On 3-5 June, a colourful group of researchers from all over the world gathered in The Hague for our conference Practices of Reading and Writing, a conference organized by the research team of the NWO-VIDI project Marginal Scholarship.
The central theme of the conference conference was practices of reading and writing in the marginal and interlinear spaces of early medieval books, on fly leaves and inserted slips; in other words, the space around ‘main’ texts in which we can observe the response of readers. Although the theme itself may seem ‘marginal’ at first sight, the enthusiastic response of many colleagues, both young and old, showed a certain momentum for the topic, which is certainly due to a massive movement of digitizing manuscript collections. For the first time, a broad audience of researchers can, in fact, observe and analyse marginal activity in a wide set of manuscripts from all over Europe.
Moreover, the margin, as Erik Kwakkel emphasized in his lecture, is half the book: the average space around a writing block is about 50%. And in this ‘white’ space, readers and writers left many traces, witnessing techniques of structuring text, excerpting text, making text memorable, etceteral. We can find references to other authorities, explanations about the meaning of a text and its interpretation. We can find techniques to correct text, to fill in missing bits, to add variant readings and to compare different versions, to criticize and even denounce or censure text.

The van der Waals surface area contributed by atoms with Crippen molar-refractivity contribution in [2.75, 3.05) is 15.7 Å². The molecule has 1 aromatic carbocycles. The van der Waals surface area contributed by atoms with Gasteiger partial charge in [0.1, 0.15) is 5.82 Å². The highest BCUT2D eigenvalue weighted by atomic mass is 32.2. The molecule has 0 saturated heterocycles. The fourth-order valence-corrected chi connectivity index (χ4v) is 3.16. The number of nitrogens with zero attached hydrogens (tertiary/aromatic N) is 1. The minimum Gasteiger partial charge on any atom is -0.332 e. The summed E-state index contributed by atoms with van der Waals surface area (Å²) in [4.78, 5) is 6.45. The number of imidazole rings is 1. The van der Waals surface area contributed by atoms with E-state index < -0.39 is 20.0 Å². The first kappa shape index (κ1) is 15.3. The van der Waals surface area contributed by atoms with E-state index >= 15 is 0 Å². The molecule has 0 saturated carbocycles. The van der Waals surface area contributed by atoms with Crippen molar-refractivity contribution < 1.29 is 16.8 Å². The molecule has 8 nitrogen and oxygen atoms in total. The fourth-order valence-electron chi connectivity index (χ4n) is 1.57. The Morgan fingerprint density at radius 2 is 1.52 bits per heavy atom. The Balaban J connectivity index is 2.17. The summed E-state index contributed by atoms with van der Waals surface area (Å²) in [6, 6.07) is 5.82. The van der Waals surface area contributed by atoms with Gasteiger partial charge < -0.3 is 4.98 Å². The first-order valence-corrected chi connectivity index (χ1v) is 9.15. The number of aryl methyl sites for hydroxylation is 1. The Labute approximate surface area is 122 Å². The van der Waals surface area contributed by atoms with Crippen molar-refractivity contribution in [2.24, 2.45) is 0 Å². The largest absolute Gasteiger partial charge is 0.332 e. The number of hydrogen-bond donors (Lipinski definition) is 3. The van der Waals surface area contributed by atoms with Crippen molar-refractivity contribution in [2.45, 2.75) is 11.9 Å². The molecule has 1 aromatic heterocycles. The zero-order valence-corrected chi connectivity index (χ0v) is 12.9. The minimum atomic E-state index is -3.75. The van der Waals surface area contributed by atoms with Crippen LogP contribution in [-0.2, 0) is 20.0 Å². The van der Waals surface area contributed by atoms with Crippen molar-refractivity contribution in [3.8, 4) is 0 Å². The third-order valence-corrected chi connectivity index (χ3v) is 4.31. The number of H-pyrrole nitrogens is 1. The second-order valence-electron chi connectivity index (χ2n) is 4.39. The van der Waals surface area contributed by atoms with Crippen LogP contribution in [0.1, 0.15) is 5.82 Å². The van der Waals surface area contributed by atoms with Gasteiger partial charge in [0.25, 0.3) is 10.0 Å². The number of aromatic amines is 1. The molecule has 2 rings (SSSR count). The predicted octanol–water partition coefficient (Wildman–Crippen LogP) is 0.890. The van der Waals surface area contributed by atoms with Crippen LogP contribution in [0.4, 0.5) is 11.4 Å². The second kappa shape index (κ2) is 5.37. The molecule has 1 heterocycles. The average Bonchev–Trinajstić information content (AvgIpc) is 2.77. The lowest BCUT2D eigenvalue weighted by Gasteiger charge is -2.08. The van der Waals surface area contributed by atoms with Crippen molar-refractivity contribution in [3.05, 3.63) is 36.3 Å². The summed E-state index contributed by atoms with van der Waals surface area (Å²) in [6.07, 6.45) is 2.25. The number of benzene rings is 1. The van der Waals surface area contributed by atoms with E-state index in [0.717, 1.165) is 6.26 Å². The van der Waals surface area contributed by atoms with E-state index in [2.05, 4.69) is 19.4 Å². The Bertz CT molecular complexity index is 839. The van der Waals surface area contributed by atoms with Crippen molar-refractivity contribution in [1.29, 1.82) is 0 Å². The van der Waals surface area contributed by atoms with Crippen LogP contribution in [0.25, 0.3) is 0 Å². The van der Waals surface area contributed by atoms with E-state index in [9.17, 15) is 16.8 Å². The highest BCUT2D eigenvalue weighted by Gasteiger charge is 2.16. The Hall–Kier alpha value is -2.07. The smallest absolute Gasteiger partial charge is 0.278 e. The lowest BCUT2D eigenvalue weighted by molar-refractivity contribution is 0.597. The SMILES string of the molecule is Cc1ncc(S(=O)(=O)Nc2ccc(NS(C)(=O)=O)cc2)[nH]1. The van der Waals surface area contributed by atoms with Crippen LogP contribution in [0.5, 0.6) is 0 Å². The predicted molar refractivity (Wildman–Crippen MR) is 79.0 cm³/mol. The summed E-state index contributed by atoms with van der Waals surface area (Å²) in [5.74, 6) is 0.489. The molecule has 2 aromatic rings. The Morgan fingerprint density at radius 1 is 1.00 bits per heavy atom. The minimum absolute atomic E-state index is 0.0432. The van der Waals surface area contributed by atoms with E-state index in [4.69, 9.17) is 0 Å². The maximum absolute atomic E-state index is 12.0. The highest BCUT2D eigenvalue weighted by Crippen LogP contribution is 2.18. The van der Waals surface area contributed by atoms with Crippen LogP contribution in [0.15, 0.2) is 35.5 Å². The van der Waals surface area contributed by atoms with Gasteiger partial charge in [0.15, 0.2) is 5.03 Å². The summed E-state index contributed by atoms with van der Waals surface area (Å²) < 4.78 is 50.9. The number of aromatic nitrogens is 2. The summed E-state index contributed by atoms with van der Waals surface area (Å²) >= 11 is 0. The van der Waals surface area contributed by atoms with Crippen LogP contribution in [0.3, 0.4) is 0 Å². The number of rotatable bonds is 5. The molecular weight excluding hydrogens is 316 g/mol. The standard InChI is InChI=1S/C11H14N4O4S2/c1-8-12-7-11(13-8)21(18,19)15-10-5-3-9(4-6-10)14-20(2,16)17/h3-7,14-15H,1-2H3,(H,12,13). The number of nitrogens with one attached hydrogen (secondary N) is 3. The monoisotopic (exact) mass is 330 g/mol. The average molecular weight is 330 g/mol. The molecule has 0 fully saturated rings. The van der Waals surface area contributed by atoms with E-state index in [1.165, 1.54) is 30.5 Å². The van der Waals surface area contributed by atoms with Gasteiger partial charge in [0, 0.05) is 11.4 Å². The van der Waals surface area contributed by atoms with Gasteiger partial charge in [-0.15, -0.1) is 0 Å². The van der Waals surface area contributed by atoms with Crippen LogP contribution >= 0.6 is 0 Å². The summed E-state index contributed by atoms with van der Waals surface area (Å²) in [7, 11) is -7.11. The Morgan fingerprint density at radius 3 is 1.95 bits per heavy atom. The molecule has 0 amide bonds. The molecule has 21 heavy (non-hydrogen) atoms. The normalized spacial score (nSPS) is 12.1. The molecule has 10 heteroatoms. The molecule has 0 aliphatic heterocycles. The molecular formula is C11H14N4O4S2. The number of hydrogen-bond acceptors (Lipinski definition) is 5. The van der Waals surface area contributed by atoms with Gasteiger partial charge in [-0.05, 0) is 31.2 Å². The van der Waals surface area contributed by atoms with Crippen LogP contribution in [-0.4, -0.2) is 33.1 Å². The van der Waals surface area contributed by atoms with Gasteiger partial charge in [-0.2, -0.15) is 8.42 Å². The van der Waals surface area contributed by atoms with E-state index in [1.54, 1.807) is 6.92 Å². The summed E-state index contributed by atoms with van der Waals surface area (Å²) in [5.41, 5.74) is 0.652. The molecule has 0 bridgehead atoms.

Margins are thus a mirror in which we can observe how books and texts functioned in the lives of people. They show us humanity and humor. Some marginal annotations show an astonishingly high level of interaction with text, an unexpected familiarity with ancient learning and an interest in the most abstract subjects. Others, on the other hand, are incomprehensibly slow, dumb-witted and contradictory.
In three days, a rich array of papers was delivered out of all corners of European book-culture: from late-antique Roman law (Simon Corcoran) to 13th-century Franciscan practices of organizing a text into theological categories (Alberto Cevolini).
To mention just a few examples of the many interesting papers: David Ganz opened the conference with an analysis of annotating practices in Amiens, and confronted them with those found in Corbie (described in his famous book Corbie in the Carolingian Renaissance). Anna Bellettini showed us how Spanish fugitives were active in Italy, with their own characteristic practices of writing and annotating. Some papers showed us books that were made and used by individual scholars, who tailored them just for their own specific purposes and who traveled with their personal books through Europe (Giorgia Vocino, Ad van Els). The practice of editing and correcting texts was illustrated in a number of papers (Erik Kwakkel, Justin Stover), as well as the ways in which text-critical voices were matched with content-critical ones, who used critical signs, prefaces and even illustrations (Warren Pezé, Irene van Renswoude, Patrizia Carmassi).
Pádraic Moran ended with a lecture in which we left Europe, and traveled to Asia, where medieval Japanese readers struggled to make sense of their Chinese Buddhist texts.
The traces left by readers and writers in margins and on flyleaves, turned out to be an exceptionally rich source for the understanding and interpretation of our own literary cultures. They offer stepping stones for new and innovating research.
For a different impression of the same conference, see Femke Eerdmans’ post here.